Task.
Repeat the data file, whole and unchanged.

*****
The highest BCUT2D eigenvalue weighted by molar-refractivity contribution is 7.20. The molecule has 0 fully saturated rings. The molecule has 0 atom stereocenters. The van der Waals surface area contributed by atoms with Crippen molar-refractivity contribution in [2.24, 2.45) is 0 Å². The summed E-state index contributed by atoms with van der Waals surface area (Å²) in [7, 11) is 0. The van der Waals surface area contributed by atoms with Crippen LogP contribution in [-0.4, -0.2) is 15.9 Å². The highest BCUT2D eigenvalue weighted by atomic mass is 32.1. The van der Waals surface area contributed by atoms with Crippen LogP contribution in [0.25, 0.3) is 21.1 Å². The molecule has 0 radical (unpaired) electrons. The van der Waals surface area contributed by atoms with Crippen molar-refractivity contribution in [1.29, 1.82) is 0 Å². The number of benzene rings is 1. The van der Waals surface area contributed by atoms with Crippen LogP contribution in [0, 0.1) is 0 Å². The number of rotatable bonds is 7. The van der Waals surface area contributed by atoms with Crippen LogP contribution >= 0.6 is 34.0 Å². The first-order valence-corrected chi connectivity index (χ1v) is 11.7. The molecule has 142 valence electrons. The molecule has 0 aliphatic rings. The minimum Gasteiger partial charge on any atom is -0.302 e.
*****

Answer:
The highest BCUT2D eigenvalue weighted by molar-refractivity contribution is 7.20. The molecule has 0 fully saturated rings. The molecule has 0 atom stereocenters. The van der Waals surface area contributed by atoms with Crippen molar-refractivity contribution in [2.24, 2.45) is 0 Å². The summed E-state index contributed by atoms with van der Waals surface area (Å²) in [7, 11) is 0. The van der Waals surface area contributed by atoms with Crippen LogP contribution in [-0.4, -0.2) is 15.9 Å². The highest BCUT2D eigenvalue weighted by atomic mass is 32.1. The van der Waals surface area contributed by atoms with Crippen LogP contribution in [0.25, 0.3) is 21.1 Å². The molecule has 0 radical (unpaired) electrons. The van der Waals surface area contributed by atoms with Crippen molar-refractivity contribution in [1.29, 1.82) is 0 Å². The number of benzene rings is 1. The van der Waals surface area contributed by atoms with Crippen LogP contribution in [0, 0.1) is 0 Å². The number of rotatable bonds is 7. The van der Waals surface area contributed by atoms with Crippen LogP contribution >= 0.6 is 34.0 Å². The first-order valence-corrected chi connectivity index (χ1v) is 11.7. The molecule has 142 valence electrons. The molecule has 0 aliphatic rings. The minimum Gasteiger partial charge on any atom is -0.302 e.